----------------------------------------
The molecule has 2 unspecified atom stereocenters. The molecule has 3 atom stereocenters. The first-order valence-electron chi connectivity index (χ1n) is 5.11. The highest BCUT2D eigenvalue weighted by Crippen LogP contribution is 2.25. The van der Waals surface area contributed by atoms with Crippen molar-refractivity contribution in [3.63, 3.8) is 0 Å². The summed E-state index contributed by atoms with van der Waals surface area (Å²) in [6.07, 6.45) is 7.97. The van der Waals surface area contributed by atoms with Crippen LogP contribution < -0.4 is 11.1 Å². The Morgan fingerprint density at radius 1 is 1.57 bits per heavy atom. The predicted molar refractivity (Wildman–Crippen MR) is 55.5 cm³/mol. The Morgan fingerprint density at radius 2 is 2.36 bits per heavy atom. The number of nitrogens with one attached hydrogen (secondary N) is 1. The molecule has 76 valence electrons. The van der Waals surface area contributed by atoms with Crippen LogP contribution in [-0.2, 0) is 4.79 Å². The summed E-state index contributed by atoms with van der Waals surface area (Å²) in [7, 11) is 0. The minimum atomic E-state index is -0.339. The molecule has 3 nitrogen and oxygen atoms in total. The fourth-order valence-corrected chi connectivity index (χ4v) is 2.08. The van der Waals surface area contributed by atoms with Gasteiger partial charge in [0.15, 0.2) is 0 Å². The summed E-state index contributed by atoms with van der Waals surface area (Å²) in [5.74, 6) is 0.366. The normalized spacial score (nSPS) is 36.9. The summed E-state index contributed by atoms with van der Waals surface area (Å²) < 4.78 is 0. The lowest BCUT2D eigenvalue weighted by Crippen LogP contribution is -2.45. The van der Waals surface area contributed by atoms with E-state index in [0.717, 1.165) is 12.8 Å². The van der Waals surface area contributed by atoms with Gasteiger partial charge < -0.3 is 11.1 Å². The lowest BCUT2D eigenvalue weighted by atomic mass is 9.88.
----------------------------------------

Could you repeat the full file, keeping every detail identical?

The molecule has 2 unspecified atom stereocenters. The molecule has 3 atom stereocenters. The first-order valence-electron chi connectivity index (χ1n) is 5.11. The highest BCUT2D eigenvalue weighted by Crippen LogP contribution is 2.25. The van der Waals surface area contributed by atoms with Crippen molar-refractivity contribution in [3.63, 3.8) is 0 Å². The summed E-state index contributed by atoms with van der Waals surface area (Å²) in [6.07, 6.45) is 7.97. The van der Waals surface area contributed by atoms with Crippen LogP contribution < -0.4 is 11.1 Å². The Morgan fingerprint density at radius 1 is 1.57 bits per heavy atom. The predicted molar refractivity (Wildman–Crippen MR) is 55.5 cm³/mol. The Morgan fingerprint density at radius 2 is 2.36 bits per heavy atom. The number of nitrogens with one attached hydrogen (secondary N) is 1. The molecule has 76 valence electrons. The van der Waals surface area contributed by atoms with Crippen LogP contribution in [-0.2, 0) is 4.79 Å². The summed E-state index contributed by atoms with van der Waals surface area (Å²) in [7, 11) is 0. The minimum atomic E-state index is -0.339. The molecule has 3 nitrogen and oxygen atoms in total. The fourth-order valence-corrected chi connectivity index (χ4v) is 2.08. The van der Waals surface area contributed by atoms with Gasteiger partial charge in [0.15, 0.2) is 0 Å². The summed E-state index contributed by atoms with van der Waals surface area (Å²) in [5.74, 6) is 0.366. The normalized spacial score (nSPS) is 36.9. The summed E-state index contributed by atoms with van der Waals surface area (Å²) < 4.78 is 0. The lowest BCUT2D eigenvalue weighted by Crippen LogP contribution is -2.45. The van der Waals surface area contributed by atoms with E-state index in [0.717, 1.165) is 12.8 Å². The van der Waals surface area contributed by atoms with Gasteiger partial charge < -0.3 is 11.1 Å². The lowest BCUT2D eigenvalue weighted by atomic mass is 9.88.